June 2013
Volume 54, Issue 15
ARVO Annual Meeting Abstract  |   June 2013
Luminance-response functions for light-adapted electroretinograms (ERGs) in preterm infants at risk of retinopathy of prematurity (ROP)
Author Affiliations & Notes
  • Daphne McCulloch
    Vision Sciences, Glasgow Caledonian University, Glasgow, United Kingdom
  • Helen Mactier
    Neonatal Unit, Princess Royal Maternity Hospita, Glasgow, United Kingdom
  • Lesley Farrell
    Vision Sciences, Glasgow Caledonian University, Glasgow, United Kingdom
  • Gen Hanazono
    Vision Sciences, Glasgow Caledonian University, Glasgow, United Kingdom
  • Ruth Hamilton
    Clinical Physics, University of Glasgow, Glasgow, United Kingdom
    Royal Hospital for Sick Children, Glasgow, United Kingdom
  • Footnotes
    Commercial Relationships Daphne McCulloch, None; Helen Mactier, None; Lesley Farrell, None; Gen Hanazono, None; Ruth Hamilton, None
  • Footnotes
    Support None
Investigative Ophthalmology & Visual Science June 2013, Vol.54, 602. doi:https://doi.org/
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      Daphne McCulloch, Helen Mactier, Lesley Farrell, Gen Hanazono, Ruth Hamilton; Luminance-response functions for light-adapted electroretinograms (ERGs) in preterm infants at risk of retinopathy of prematurity (ROP). Invest. Ophthalmol. Vis. Sci. 2013;54(15):602. doi: https://doi.org/.

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      © ARVO (1962-2015); The Authors (2016-present)

  • Supplements

Purpose: Scotopic retinal sensitivity in infants at risk of ROP is improved by early supplementation with high-dose vitamin A(1). Here we report the sensitivity and amplitude of light-adapted ERGs in this population.

Methods: In a double-blind, controlled trial, eligible infants born before 32 weeks’ gestation and/or <1501 g birth-weight were randomised to receive additional intramuscular vitamin A 10,000IU three times weekly from birth for two weeks or until oral feeding was established. ERGs were measured at 36 weeks postmenstrual age (PMA) before any ROP treatment. Following dark-adapted ERGs(1), 46 infants were light-adapted (30 cd/m^2) for 10 minutes for a luminance-response (LR) series to white flashes from 0.01 to 500 cd.s/m^2. Parameters calculated using non-linear regression were saturated amplitude (sAMP) for a- and b-waves, and b-wave sensitivity (luminance at semi-saturation).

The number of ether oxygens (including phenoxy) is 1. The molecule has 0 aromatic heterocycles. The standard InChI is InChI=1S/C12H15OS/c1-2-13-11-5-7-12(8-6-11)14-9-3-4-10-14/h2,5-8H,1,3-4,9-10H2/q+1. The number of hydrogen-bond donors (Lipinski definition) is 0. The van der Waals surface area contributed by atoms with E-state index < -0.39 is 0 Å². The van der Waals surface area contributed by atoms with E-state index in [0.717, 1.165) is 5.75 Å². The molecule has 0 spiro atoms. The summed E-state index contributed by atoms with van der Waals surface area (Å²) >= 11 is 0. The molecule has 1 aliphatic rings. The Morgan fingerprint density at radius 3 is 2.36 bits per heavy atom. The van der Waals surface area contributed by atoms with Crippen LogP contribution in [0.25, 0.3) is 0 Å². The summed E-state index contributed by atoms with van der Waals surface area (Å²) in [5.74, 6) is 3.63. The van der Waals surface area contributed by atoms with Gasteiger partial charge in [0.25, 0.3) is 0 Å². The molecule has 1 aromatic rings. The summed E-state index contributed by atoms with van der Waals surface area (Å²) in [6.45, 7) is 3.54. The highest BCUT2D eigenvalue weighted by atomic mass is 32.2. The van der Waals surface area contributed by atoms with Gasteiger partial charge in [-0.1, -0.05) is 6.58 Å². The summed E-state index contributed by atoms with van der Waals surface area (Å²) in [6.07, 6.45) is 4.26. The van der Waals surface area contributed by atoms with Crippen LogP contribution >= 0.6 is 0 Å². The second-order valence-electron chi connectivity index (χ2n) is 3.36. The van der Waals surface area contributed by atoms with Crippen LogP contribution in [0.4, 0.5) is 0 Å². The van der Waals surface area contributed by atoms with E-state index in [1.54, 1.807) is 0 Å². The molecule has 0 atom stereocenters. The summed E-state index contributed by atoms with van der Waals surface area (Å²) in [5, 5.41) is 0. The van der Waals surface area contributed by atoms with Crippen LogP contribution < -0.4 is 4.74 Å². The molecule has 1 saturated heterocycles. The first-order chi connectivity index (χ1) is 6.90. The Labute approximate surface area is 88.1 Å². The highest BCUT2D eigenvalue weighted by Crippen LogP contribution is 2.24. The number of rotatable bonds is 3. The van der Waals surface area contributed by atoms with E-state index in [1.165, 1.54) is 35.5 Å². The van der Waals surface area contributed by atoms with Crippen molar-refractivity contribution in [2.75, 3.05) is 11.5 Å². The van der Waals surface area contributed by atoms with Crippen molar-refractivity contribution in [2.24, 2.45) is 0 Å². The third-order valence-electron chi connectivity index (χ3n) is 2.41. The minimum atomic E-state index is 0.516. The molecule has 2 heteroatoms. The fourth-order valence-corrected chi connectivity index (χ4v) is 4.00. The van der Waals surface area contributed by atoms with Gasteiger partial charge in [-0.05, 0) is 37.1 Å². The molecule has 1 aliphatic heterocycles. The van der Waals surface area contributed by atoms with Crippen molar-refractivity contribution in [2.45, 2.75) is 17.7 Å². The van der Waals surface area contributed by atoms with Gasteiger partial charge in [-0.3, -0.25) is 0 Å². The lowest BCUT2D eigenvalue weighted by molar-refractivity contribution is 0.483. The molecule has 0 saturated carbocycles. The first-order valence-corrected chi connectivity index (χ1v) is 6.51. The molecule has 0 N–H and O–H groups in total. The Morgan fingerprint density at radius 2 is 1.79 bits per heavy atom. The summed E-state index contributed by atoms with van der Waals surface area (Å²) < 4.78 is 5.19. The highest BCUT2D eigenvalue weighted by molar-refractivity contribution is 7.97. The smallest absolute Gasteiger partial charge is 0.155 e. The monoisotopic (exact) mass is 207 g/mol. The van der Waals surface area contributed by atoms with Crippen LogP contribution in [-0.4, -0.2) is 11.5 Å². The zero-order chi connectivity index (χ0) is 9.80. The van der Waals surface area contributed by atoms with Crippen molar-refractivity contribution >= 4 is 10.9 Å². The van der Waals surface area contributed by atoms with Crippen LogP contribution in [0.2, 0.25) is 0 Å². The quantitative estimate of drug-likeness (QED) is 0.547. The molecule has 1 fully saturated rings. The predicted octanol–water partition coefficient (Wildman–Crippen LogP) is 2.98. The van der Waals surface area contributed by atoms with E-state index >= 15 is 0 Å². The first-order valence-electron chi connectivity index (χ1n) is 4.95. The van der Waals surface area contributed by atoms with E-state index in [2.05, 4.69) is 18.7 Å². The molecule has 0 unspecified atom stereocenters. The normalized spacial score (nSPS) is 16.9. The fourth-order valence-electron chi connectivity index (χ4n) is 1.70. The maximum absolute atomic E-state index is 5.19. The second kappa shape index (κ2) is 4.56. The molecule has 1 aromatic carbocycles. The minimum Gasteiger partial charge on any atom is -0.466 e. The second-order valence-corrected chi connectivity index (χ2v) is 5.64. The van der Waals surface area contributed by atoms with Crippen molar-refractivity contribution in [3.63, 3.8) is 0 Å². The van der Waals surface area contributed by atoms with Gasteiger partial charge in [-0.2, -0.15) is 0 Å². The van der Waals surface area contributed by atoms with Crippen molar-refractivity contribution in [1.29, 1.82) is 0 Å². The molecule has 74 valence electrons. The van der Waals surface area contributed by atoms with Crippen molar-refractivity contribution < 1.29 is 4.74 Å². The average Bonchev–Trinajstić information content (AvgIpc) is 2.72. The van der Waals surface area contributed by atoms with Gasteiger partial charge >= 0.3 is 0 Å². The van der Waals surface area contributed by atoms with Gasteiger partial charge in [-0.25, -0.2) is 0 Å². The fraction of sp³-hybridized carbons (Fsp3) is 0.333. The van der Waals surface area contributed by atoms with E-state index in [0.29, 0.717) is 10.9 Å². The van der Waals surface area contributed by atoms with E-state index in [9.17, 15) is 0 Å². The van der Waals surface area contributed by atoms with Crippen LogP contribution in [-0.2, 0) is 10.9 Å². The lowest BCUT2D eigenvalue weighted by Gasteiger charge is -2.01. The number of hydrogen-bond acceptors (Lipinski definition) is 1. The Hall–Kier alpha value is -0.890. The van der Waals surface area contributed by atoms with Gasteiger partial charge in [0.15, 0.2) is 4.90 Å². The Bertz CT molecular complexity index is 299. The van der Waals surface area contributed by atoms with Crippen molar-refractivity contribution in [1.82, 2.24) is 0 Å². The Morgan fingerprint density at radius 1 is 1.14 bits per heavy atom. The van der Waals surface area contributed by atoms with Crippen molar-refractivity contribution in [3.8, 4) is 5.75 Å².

Results: All parameters for light-adapted LR series were immature (>1.5 log units below adult values). The 90% CI were 5.0 to 19µV for a-wave sAMP, 19 to 73 µV for b-wave sAMP and 1.1 to 8.5 cd.s/m^2 for b-wave sensitivity. B-wave amplitudes were typically fit with simple logistic growth functions; only 4 cases showed reduced b-waves for strong stimuli (photopic hills). Plasma retinol was higher in supplemented infants at 7 and 28 days after birth (p<0.03) but did not differ between groups at 36 weeks’ PMA. Supplementation did not affect any of the light-adapted LR parameters. Low birth weight and short gestation were strong risk factors for ROP as was postnatal illness based on duration of oxygen requirement and length of hospital stay (p<0.01). LR functions from the 36 infants without ROP did not differ from those of the 8 who developed stage 1 or 2 disease. In two infants who developed stage 3+ ROP requiring treatment, b-wave LR functions were markedly reduced (ANOVA p<0.01). Five of seven infants who developed severe ROP could not undergo ERG testing because of ongoing respiratory support.

Conclusions: We present normative ranges for light-adapted ERGs at 36 weeks’ PMA for infants without ROP. Parameters for infants who developed mild disease did not differ from normals. Two infants who developed severe ROP showed reduction in light-adapted b-wave sensitivity and sAMP in advance of treatment. 1. Mactier et al. 2012 J Paediatrics, 160, 954-959

Keywords: 509 electroretinography: clinical • 706 retinopathy of prematurity • 757 visual development: infancy and childhood  

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